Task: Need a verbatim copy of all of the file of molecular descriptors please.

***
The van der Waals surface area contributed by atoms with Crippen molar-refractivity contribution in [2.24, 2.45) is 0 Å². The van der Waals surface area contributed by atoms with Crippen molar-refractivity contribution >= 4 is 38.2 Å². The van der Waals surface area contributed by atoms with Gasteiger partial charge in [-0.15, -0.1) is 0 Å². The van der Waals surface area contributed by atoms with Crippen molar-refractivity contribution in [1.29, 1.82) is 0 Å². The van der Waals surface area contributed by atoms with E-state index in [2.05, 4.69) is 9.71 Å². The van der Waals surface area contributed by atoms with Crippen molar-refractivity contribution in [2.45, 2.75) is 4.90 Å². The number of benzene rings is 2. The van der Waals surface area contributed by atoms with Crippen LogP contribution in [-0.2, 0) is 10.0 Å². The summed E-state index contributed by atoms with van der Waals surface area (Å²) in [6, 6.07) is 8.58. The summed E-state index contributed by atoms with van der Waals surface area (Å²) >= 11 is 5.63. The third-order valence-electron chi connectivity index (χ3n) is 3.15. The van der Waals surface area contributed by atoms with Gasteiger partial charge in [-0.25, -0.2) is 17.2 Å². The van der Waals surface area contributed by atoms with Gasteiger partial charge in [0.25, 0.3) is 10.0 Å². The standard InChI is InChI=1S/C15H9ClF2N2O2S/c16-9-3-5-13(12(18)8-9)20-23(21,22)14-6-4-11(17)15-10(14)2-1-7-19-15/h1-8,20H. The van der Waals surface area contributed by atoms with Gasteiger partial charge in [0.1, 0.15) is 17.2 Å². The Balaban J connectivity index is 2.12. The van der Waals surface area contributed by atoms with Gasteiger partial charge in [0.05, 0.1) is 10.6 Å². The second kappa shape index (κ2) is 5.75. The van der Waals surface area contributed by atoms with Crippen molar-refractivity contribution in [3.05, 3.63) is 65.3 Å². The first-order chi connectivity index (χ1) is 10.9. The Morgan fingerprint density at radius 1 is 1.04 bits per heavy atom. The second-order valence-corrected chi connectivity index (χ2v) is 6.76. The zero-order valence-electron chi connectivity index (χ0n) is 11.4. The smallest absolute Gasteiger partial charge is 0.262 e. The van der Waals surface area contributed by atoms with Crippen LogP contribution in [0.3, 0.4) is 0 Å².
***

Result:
The van der Waals surface area contributed by atoms with Crippen molar-refractivity contribution in [2.24, 2.45) is 0 Å². The van der Waals surface area contributed by atoms with Crippen molar-refractivity contribution >= 4 is 38.2 Å². The van der Waals surface area contributed by atoms with Gasteiger partial charge in [-0.15, -0.1) is 0 Å². The van der Waals surface area contributed by atoms with Crippen molar-refractivity contribution in [1.29, 1.82) is 0 Å². The van der Waals surface area contributed by atoms with E-state index in [2.05, 4.69) is 9.71 Å². The van der Waals surface area contributed by atoms with Crippen molar-refractivity contribution in [2.45, 2.75) is 4.90 Å². The number of benzene rings is 2. The van der Waals surface area contributed by atoms with Crippen LogP contribution in [-0.2, 0) is 10.0 Å². The summed E-state index contributed by atoms with van der Waals surface area (Å²) in [6, 6.07) is 8.58. The summed E-state index contributed by atoms with van der Waals surface area (Å²) >= 11 is 5.63. The third-order valence-electron chi connectivity index (χ3n) is 3.15. The van der Waals surface area contributed by atoms with Gasteiger partial charge in [-0.25, -0.2) is 17.2 Å². The van der Waals surface area contributed by atoms with Gasteiger partial charge in [0.25, 0.3) is 10.0 Å². The standard InChI is InChI=1S/C15H9ClF2N2O2S/c16-9-3-5-13(12(18)8-9)20-23(21,22)14-6-4-11(17)15-10(14)2-1-7-19-15/h1-8,20H. The van der Waals surface area contributed by atoms with Gasteiger partial charge in [0.1, 0.15) is 17.2 Å². The Balaban J connectivity index is 2.12. The van der Waals surface area contributed by atoms with Gasteiger partial charge in [0.05, 0.1) is 10.6 Å². The second kappa shape index (κ2) is 5.75. The van der Waals surface area contributed by atoms with Crippen molar-refractivity contribution in [3.05, 3.63) is 65.3 Å². The first-order chi connectivity index (χ1) is 10.9. The Morgan fingerprint density at radius 1 is 1.04 bits per heavy atom. The second-order valence-corrected chi connectivity index (χ2v) is 6.76. The zero-order valence-electron chi connectivity index (χ0n) is 11.4. The smallest absolute Gasteiger partial charge is 0.262 e. The van der Waals surface area contributed by atoms with Crippen LogP contribution in [0.3, 0.4) is 0 Å².